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National Center for Women and Information Technology expands programming to Pittsburgh

With its Regional Initiatives program, the nonprofit will partner with Pittsburgh Technology Council and other local orgs to advance its mission of building gender equity in IT and computing.

Pittsburgh at night. (Photo by Flickr user ensermac, used via a Creative Commons license)
A national organization wants to create new opportunities for Pittsburgh women working in tech.

The National Center for Women and Information Technology (NCWIT), which is based in Boulder, Colorado, just announced that it would launch a Pittsburgh chapter of its Regional Initiatives program this month with funding from the Henry L. Hillman Foundation. Currently, the organization also has chapters of this program in Alabama and Michigan, in addition to its national programming efforts, with plans to expand to even more regions across the country in the future. The Pittsburgh program will partner with local leaders in education and industry involved with fostering involvement of women and girls in the local tech economy.

In coming to Pittsburgh, NCWIT will partner with the Pittsburgh Technology Council and other community stakeholders to bridge gaps in awareness, participation and mentorship for local technologists. In the past, regional programs have included efforts to develop the tech education pipeline or used counseling and workshops to encourage more inclusive workforce cultures.

“When looking to expand our Regional Initiatives, Pittsburgh was a logical choice given the widespread community support and solid base of computing programs NCWIT already provides in the area,” NCWIT President and CTO Terry Hogan said in a press release on the news. “We look forward to working with the Henry L. Hillman Foundation to expand computing pathways and opportunities in Pittsburgh to make a lasting impact on Pittsburgh’s computing ecosystem.”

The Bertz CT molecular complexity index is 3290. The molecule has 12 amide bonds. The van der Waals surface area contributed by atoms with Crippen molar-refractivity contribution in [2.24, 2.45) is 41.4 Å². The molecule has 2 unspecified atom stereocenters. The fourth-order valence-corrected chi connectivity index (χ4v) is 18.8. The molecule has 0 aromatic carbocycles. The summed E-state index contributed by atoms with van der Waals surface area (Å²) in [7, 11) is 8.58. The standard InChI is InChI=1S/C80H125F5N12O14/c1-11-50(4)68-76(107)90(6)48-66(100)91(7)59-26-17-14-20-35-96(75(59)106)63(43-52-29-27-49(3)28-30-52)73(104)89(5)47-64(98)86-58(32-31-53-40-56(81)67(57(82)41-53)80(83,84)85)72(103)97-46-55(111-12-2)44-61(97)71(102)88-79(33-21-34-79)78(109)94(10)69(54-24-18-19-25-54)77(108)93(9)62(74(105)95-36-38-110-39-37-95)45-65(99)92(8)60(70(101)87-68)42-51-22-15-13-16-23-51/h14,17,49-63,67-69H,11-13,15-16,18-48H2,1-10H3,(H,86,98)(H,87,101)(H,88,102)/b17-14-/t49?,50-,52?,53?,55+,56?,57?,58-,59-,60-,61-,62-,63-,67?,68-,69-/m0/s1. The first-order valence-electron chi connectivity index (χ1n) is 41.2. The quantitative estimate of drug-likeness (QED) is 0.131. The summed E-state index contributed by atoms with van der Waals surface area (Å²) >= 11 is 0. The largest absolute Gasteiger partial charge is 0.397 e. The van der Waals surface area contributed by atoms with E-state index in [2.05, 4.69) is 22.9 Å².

Getting women into the burgeoning tech workforce here remains a big challenge. While women make up around 49% of all occupations in the Pittsburgh region, they only account for 25% of jobs in the tech industry. It’s a persistent problem beyond the region, too.

With the help of the Pittsburgh Tech Council and a regional coordinator for NCWIT’s programs, the organization plans to determine what exactly some of the root causes of this inequality are, and customize programs tailored to resolving those problems. A press release noted that the coordinator will both run NCWIT’s Pittsburgh programs and build relationships with local stakeholders to ensure the work is suited to local employees.

NCWIT isn’t the only group to tackle this challenge in Pittsburgh recently. Midwest-based organization getWITit announced renewed efforts of its Pittsburgh chapter and the addition of new members earlier this year, while WIT PGH has continued some programming and job support in the new year as well. Though collaboration across the groups hasn’t happened yet (that Technical.ly has seen, at least), each one’s activity is a promising sign that support will only grow for local women in tech.

“We are excited to partner with NCWIT, integrating their Pittsburgh regional coordinator role into our Pittsburgh Technology Council and Fortyx80 staff, to facilitate the expansion of their initiatives to empower women and grow the diversity of Pittsburgh’s technical ecosystem,” Pittsburgh Technology Council President and CEO Audrey Russo said. “Together, we will work to guide, influence, and prepare the next generation of Pittsburgh’s innovative workforce with a special emphasis on serving women and girls in the technology sector. We know this partnership will lead a tremendous impact in our community and we are proud to have the opportunity to work alongside such a prestigious organization.”

Sophie Burkholder is a 2021-2022 corps member for Report for America, an initiative of The Groundtruth Project that pairs young journalists with local newsrooms. This position is supported by the Heinz Endowments.
Companies: NCWIT / Pittsburgh Technology Council
People: Audrey Russo

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